The V-Word: True Stories about First-Time Sex by Amber J. Keyser
Release Date: February 2nd 2016
Publisher: Simon Pulse/Beyond Words
Losing it. Popping your cherry. Handing in your V-card.
First time sex is a big unknown. Will it be candlelight and rose petals or quick and uncomfortable? Is it about love or about lust? Deciding to have sex for the first time is a choice that’s often fraught with anxiety and joy. But do you have anyone telling you what sex is really like? Losing it. Popping your cherry. Handing in your V-card.
In The V-Word seventeen writers (including Christa Desir, Justina Ireland, Sara Ryan, Carrie Mesrobian, Erica Lorraine Scheidt, and Jamia Wilson) pull back the sheets and tell all, covering everything from straight sex to queer sex, diving-in versus waiting, and even the exhilaration and disappointment that blankets it all. Some of their experiences happened too soon, some at just the right time, but all paint a broad picture of what first-time sex is really like. Losing it. Popping your cherry. Handing in your V-card.
Funny, hot, meaningful, cringe-worthy, gross, forgettable, magnificent, empowering, and transformative, the stories in The V-Word are never preachy, but provide a map for teens to chart their own course through the steamy waters of sex. With The V-Word girls can finally take control, learn what’s on the horizon, and eliminate the fear and mystery surrounding this important milestone. Losing it. Popping your cherry. Handing in your V-card.
Overall, this is a great collection of short stories about first times. The stories run the gamut from super awkward to not-so-bad first experiences. None of them were exactly awesome first experiences, but several came out pretty good. I like the open honesty that all the women shared. Most didn’t pull punches, which was refreshing to see. After all, the biggest problem with sex is that we don’t talk about it openly enough, but we treat it as if it’s something that should be swept under a rug. Our teens need this open honesty to see that they’re not alone and that it’s okay to talk about how they’re feeling.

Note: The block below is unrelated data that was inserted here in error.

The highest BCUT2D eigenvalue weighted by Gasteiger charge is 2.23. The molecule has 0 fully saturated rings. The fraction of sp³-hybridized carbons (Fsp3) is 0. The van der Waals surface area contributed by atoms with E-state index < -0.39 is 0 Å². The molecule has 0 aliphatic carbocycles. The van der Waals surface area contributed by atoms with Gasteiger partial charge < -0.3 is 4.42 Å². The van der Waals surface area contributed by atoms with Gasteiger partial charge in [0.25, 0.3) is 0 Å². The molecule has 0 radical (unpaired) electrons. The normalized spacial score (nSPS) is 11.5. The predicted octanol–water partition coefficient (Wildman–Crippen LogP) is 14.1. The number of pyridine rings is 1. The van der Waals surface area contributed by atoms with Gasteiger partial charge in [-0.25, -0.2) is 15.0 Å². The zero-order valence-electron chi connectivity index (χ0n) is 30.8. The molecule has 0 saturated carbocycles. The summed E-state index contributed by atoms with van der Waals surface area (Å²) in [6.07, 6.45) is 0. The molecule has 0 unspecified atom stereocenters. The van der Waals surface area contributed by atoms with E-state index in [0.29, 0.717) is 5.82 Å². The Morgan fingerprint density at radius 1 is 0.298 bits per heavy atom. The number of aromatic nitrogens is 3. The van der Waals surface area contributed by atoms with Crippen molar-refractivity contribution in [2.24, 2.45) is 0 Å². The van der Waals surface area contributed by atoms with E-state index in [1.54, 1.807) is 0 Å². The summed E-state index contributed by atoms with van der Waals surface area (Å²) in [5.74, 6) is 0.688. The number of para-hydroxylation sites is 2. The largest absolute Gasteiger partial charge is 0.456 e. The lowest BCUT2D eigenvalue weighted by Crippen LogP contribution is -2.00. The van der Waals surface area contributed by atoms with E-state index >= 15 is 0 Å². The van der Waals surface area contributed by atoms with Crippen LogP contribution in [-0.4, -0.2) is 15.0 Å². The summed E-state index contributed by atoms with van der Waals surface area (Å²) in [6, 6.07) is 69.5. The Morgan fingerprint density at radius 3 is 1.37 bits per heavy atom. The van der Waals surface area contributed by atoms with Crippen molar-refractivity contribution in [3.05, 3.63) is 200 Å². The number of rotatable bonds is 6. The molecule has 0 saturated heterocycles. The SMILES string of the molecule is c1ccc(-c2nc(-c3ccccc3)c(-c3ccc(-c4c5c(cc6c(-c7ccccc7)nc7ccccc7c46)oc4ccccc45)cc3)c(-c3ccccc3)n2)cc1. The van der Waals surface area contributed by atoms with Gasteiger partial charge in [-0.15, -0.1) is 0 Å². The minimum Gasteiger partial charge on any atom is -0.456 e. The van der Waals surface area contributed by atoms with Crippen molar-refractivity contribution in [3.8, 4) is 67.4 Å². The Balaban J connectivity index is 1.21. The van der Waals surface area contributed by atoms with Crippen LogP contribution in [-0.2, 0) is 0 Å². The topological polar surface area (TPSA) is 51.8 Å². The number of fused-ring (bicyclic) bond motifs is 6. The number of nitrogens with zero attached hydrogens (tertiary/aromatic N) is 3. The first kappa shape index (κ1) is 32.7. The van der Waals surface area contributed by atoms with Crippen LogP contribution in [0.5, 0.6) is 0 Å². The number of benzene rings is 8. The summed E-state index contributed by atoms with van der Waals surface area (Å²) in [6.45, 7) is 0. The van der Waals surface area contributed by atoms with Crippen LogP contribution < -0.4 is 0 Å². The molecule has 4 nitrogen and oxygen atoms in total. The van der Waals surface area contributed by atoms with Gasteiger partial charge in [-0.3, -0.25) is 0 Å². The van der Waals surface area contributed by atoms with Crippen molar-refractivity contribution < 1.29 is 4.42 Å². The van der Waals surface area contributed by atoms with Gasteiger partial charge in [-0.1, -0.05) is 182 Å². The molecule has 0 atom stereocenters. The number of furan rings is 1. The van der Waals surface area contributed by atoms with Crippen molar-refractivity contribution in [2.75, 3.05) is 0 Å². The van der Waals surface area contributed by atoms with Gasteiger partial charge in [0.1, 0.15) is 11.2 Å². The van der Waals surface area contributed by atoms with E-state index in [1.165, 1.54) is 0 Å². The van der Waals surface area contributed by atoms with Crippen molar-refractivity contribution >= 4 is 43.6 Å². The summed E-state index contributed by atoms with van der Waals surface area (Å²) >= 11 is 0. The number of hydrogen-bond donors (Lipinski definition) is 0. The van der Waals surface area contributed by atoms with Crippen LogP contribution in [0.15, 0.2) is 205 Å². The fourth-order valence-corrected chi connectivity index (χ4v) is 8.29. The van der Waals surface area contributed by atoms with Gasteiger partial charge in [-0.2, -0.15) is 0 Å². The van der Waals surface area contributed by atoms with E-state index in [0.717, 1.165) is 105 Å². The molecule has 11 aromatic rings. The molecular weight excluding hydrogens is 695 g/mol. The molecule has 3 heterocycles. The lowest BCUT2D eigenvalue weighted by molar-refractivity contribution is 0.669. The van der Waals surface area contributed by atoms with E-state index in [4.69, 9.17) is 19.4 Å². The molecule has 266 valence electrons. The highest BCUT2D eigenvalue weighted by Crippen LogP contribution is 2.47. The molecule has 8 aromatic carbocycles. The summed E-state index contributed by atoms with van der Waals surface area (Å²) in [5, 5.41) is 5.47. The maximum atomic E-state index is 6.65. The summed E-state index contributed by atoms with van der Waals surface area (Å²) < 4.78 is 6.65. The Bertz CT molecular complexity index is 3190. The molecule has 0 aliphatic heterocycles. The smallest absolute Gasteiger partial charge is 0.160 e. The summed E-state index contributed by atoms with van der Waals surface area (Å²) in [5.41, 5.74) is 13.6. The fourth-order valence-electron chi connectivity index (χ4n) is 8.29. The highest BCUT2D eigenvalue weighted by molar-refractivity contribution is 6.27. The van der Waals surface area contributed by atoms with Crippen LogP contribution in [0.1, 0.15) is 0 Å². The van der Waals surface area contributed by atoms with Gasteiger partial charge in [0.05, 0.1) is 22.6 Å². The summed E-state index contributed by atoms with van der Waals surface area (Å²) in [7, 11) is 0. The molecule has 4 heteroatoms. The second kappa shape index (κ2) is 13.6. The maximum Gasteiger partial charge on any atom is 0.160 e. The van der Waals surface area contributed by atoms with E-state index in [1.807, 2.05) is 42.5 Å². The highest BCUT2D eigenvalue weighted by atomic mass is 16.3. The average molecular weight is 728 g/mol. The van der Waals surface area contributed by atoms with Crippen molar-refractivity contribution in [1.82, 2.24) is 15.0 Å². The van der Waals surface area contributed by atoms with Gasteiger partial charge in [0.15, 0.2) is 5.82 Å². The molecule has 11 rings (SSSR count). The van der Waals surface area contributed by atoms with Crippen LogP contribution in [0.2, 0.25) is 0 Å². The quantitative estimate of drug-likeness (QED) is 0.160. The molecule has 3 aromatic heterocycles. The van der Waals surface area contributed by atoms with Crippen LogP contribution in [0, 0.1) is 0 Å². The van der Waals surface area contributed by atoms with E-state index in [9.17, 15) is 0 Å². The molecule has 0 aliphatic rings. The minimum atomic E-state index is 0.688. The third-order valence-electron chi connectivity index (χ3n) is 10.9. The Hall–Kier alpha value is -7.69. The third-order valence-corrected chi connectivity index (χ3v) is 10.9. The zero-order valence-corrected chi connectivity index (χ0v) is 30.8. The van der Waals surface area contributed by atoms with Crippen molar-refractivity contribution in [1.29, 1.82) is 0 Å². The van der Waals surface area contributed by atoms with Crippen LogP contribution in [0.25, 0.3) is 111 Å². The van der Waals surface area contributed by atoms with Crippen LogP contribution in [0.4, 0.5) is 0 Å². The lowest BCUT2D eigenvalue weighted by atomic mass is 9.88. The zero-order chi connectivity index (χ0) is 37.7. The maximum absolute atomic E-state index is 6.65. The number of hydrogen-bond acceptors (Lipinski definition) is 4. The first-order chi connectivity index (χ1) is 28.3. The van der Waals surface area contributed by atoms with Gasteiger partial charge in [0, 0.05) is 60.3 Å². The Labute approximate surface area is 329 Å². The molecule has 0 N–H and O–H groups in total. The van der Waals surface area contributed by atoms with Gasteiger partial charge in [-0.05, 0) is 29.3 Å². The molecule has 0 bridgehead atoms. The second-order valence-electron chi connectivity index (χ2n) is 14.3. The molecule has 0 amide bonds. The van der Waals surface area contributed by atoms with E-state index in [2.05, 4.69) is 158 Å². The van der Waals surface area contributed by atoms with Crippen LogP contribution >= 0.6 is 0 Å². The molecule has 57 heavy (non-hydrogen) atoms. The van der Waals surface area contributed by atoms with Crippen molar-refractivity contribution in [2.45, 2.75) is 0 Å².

I truly appreciate that Keyser made sure there were essays from all parts of life, especially when it came to be sexual orientation and identity. I loved that there were stories from lesbian, bisexual, and even a transgendered woman. Not only that, there were varying walks of life. There were people who were religious, who had been sexually abused, who waited for marriage, and who fell into it all by accident. It was also nice to see a range of ages, the youngest being 13 and the oldest at 23.
The best part is that Keyser spends 20 pages or so breaking issues down and giving more resources for teen to follow-up with. She covers topics like knowing your body, masturbation, sexual assault, age of consent, and talking to parents. It’s like a quick mini road map that teens can use to guide them to valid resources both in print and online.
Final Verdict: A solid collection of stories about first experiences that should be put into teen hands. This is easily one I’ll put on my library shelves.